Eli Lang

Tell us about your recent Riptide release. What was the inspiration behind it?

Skin Hunger is the second book in my Escaping Indigo series.  It’s about the drummer of the band, Ava—she goes to visit family across the country and ends up falling for a woman she meets on the plane.  But Ava’s still trying to deal with her family and, across the country, her feelings for her bandmate, Tuck.

I had vague thoughts about writing something for Ava after I finished Escaping Indigo, and I also had some ideas about a book where the love interest was a dancer.  Those two ideas kind of came together into Skin Hunger—I liked the thought of exploring different types of art and creativity, and how those things shape a person.  I’d also recently gone home to visit family myself, and that odd feeling of no longer belonging to a place and the people there influenced a lot of how I wrote Skin Hunger.  I wanted to write about realizing your life has changed, maybe while you weren’t looking, and wanting to find a place, people, love, that make you feel like you’re home.

What can readers expect when they read a story from you? What would you like potential readers to know about you and your books?

My books tend to be a little quirky or unusual, but they’re always as from the heart as I can write them.  I always try to put as much thought and care and emotional honesty into my books as I can.  I hope that comes across in both the characters and the writing.

What was the most surprising thing you learned about yourself while writing your latest release?

That I could write a book that wasn’t a standalone!  I never had any plans to write a series—I thought Escaping Indigo would be a standalone novel.  And it, and the rest of the books in the series, do standalone well, but I like how they’re all connected—obviously by the characters and their stories, but by the music theme and idea of finding a place to fit in.  I really loved going back and getting to write Ava because I felt like I already knew her so well, just from thinking about her and writing her in Escaping Indigo.

How long does it take you to write a book?

For a first draft, usually between one and two months.  Every book’s different, though.  For revising through the first time, I usually take another two weeks to a month.

Describe your workspace.

I don’t like sitting at a desk chair, so my ‘desk’ is a narrow bookcase flipped on its side, and I sit on a comfy dog bed.  It’s in front of a big window, so I get to watch all the Arizona wildlife while I work.  Where I sit, I’m pretty much surrounded by books, so it’s like having inspiration at all sides. ;)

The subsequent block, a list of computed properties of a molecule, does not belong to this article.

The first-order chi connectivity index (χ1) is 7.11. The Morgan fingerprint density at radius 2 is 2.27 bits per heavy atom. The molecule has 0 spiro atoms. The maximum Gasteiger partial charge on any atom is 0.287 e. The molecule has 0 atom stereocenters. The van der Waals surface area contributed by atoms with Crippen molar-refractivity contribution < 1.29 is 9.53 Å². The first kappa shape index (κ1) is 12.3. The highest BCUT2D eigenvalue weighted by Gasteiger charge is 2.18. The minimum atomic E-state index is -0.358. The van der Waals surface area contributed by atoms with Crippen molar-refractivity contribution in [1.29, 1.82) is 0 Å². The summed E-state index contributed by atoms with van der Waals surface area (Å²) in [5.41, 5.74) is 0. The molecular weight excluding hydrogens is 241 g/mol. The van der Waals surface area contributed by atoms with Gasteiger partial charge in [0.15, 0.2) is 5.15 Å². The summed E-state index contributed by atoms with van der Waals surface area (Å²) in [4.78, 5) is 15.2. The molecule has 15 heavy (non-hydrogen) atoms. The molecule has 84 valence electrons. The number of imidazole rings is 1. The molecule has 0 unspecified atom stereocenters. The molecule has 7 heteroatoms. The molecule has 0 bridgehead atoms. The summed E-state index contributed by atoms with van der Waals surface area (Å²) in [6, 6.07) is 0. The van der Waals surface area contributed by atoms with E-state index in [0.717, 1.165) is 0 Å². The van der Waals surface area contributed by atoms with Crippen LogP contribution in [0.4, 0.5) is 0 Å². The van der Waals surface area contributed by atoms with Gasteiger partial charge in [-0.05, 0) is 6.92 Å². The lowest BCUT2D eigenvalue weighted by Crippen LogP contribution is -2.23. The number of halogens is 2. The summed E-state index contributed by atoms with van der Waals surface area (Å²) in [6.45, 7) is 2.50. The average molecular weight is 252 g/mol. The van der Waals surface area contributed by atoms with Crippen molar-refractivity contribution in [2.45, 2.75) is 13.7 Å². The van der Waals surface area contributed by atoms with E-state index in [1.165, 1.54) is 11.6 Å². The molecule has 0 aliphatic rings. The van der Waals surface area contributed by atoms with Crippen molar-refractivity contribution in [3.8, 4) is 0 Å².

Do you ever get writer’s block? What do you do to cure it?

I don’t think I get it in the sense that I can’t write anymore?  There’s always a fear that this time, whatever magic made it possible to write a book won’t work, and I’ll fail.  But I’ve never not been able to write.  I say this everywhere, but the best advice I ever got for writer’s block was to just write anything.  Start typing.  I don’t have to have an entire plot planned out, or even know who my characters are or what their goals are.  All I have to do is write.  Just one sentence, even.  One sentence of anything.  And then, all I have to do is write the next sentence. 

What can readers expect from you in the future?

Right now, I have both a romantic fantasy and contemporary romance books published, and those are the two genres I’d like to work in the most.  I have a few contemporary books planned, but I would also really love to write more fantasy.  And maybe—hopefully—some science fiction, too.

Do you have a favorite quote?

Just one?  Can I cheat and do two?  I love this one from Alexis Hall’s Glitterland:

“I would have written myself into his skin if only I could, like a prisoner marking the walls of his cell, just to prove I was still alive and that I did not drift, untouching and untouched, through a universe of empty spaces and fading stars.”

And this one from Vanilla Sky:

“The sweet is never as sweet without the sour.”

Eli Lang is a writer and drummer. She has played in rock bands, worked on horse farms, and has had jobs in libraries, where she spent most of her time reading every book she could get her hands on. She can fold a nearly perfect paper crane and knows how to tune a snare drum. She still buys stuffed animals because she feels bad if they’re left alone in the store, believes cinnamon buns should always be eaten warm, can tell you more than you ever wanted to know about the tardigrade, and has a book collection that’s reaching frightening proportions. She lives in Arizona with far too many pets.

Connect with Eli: